Familiar until now only to fans of ultra-low-budgeters such as “Hannah Takes the Stairs” and “Baghead,” Gerwig here makes her move toward the mainstream with work likely to divide, or at least puzzle, viewers. A big young woman who’s attractive enough but not at all in the usual glamorous-actress mode, she offers no perceptible performance in the popularly received sense; you don’t detect impulse, calculation, yearning, hidden feelings or anything else beneath the surface. She just seems completely real, behaving the way people do, just reacting to things as they happen. Either she’s a total natural — most likely — or she has the most invisible technique of any modern actor. Either way, interest will surround her subsequent work.

A subdued performance technique works very well here for Ifans, who strongly conveys in a minimum of time the difficulties Ivan is going through.

Lenser Harris Savides’ contributions to the film’s success in capturing a lived-in L.A. feel cannot be underestimated, and the same goes for Ford Wheeler’s production design and the selection of locations, which includes undoubtedly the longest film sequence ever to take place in the legendary Musso and Frank Grill on Hollywood Boulevard, complete with real waiters. Songs by James Murphy provide a musical echo to aspects of what’s going on with the title character.

Greenberg

Production: A Focus Features release of a Scott Rudin production. Produced by Rudin, Jennifer Jason Leigh. Executive producer, Lila Yacoub. Directed, written by Noah Baumbach; story, Jennifer Jason Leigh, Baumbach.

Crew: Camera (Deluxe color, Panavision widescreen), Harris Savides; editor, Tim Streeto; music, James Murphy; music supervisor, George Drakoulias; production designer, Ford Wheeler; art director, Curt Beech; set decorator, Elizabeth Keenan; costume designer, Mark Bridges; sound (Dolby Digital/DTS), Felix Andrew; supervising sound editor/re-recording mixer, Paul Hsu; assistant director, David Webb; casting, Francine Maisler. Reviewed at Clarity screening room, Beverly Hills, Feb. 9, 2010. (In Berlin Film Festival -- competing.) MPAA Rating: R. Running time: 107 MIN.

Cast: Roger Greenberg - Ben Stiller Florence Marr - Greta Gerwig Ivan Schrank- Rhys Ifans Beth - Jennifer Jason Leigh Sara - Brie Larson Muriel - Juno Temple Phillip Greenberg - Chris Messina Carol Greenberg - Susan Traylor Eric Beller - Mark Duplass

More Scene

  • Noah CentineoNickelodeon Kids' Choice Awards, Show,

    Kids’ Choice Awards 2019: JoJo Siwa, Noah Centineo Take on Bullying

    This year’s Nickelodeon Kids’ Choice Awards was full of positivity and encouragement to be yourself. DJ Khaled, known for his upbeat mantras, hosted the 32nd annual awards ceremony alongside JoJo Siwa at USC’s Galen center. Siwa accepted the award for favorite social music star. Siwa said in her acceptance speech, “I get hated on every [...]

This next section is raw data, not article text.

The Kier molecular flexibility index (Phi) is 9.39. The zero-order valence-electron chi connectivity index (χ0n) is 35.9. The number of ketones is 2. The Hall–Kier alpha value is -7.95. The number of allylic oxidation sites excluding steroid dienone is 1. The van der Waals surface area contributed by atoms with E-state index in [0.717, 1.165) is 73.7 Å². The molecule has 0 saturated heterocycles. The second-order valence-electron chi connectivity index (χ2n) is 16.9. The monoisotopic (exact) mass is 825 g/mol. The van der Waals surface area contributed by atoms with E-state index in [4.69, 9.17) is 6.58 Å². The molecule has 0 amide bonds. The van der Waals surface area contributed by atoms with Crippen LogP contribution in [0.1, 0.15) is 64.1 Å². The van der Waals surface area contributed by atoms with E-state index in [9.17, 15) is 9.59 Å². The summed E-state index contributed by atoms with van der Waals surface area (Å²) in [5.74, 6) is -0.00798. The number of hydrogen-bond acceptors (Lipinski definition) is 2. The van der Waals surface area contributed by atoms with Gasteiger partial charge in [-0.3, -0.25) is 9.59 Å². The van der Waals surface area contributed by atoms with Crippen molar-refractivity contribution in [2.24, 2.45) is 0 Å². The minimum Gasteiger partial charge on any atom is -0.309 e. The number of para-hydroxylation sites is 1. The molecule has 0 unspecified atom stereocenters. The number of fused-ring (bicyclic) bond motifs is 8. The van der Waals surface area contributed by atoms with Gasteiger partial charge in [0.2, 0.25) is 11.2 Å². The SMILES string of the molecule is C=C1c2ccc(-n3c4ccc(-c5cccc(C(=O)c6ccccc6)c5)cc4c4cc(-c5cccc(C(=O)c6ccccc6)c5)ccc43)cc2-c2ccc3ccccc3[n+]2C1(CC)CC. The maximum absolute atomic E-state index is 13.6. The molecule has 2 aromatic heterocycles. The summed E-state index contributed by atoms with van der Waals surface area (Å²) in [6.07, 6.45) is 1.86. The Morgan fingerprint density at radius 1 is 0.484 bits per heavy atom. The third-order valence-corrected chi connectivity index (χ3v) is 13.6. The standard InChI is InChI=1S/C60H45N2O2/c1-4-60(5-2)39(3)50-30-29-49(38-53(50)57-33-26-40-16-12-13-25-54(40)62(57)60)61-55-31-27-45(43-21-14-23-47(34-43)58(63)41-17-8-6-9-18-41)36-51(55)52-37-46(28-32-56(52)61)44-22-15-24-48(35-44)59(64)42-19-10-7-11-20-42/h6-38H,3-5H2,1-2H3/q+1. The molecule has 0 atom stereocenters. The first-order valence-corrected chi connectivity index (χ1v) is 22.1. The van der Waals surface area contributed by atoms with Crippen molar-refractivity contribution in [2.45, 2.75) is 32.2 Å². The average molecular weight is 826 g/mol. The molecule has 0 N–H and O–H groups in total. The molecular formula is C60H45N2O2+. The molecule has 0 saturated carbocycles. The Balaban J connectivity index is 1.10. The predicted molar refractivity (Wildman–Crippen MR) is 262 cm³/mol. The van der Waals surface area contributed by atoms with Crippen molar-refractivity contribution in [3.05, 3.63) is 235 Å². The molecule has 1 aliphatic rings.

• Tina KnowlesSoul of Nation: Art in

    Jay-Z, Tina Knowles Celebrate New 'Soul of a Nation' Exhibit at Broad Museum

    “This show is so important. I mean, it’s our history — and it’s a very important part of our journey,” Tina Knowles Lawson said about Friday night’s opening of the exhibition “Soul of a Nation: Art in the Age of Black Power 1963 – 1983” at the Broad Museum in DTLA. “I’m just so impressed [...]

  • Jordan Peele'Us' film premiere, Arrivals, New

    Jordan Peele Explains the Meaning Behind the 'Us' Michael Jackson Reference

    Jordan Peele’s horror movie “Us” is filled with pop culture references, from “Jaws” to “Goonies.” But the most divisive might be right in his opening sequence. Warning, minor spoilers ahead. The movie about a couple (played by Lupita Nyong’o and Winston Duke) and their children being hunted and brutalized by a mysterious family that looks just [...]

  • Danielle Brooks'Ain't Too Proud - The

    How 'Orange Is the New Black' Star Danielle Brooks Became a Broadway Producer

    Danielle Brooks earned a Tony nomination when she made her Broadway debut as Sofia in the 2015 revival of “The Color Purple,” but now the “Orange Is the New Black” star is working behind the scenes as a producer on the new jukebox musical “Ain’t Too Proud: The Life and Times of the Temptations.” “I [...]

  • Nick Offerman Amy Poehler

    'Parks and Recreation' Cast Talks Possibility of a Revival at 10th Anniversary Reunion

    For one night, Hollywood felt a little like Pawnee. The cast of NBC’s hit comedy “Parks and Recreation” reunited at PaleyFest on Thursday in honor of the show’s 10th anniversary. The whole Pawnee gang showed up: Amy Poehler, Chris Pratt, Aubrey Plaza, Nick Offerman, Aziz Ansari, Rob Lowe, Adam Scott, Rashida Jones, Retta, and Jim [...]

  • Andy CohenThe Shops and Restaurants at

    Andy Cohen to Receive Vito Russo Award at GLAAD Media Awards

    Mazel, Andy Cohen! Bravo’s late-night talk show host is set to receive the Vito Russo Award at the 30th annual GLAAD Media Awards on May 4 in New York City. More Reviews Concert Review: Yoko Ono Earns a Wide-Ranging, All-Female Salute at Disney Hall Film Review: 'Shazam!' Sarah Jessica Parker will present him with the [...]

  • Variety TV Summit Europe

    Variety TV Summit Europe Coming to London on June 13

    Variety’s TV Summit Europe will coincide with London Tech Week this year, returning to the city on June 13. The international conference will be held at the Royal Lancaster and is co-produced by global events company Informa’s KNect365 division, the world’s largest business-to-business organizer. The one-day summit will focus on the intersection of content and [...]

More From Our Brands

Access exclusive content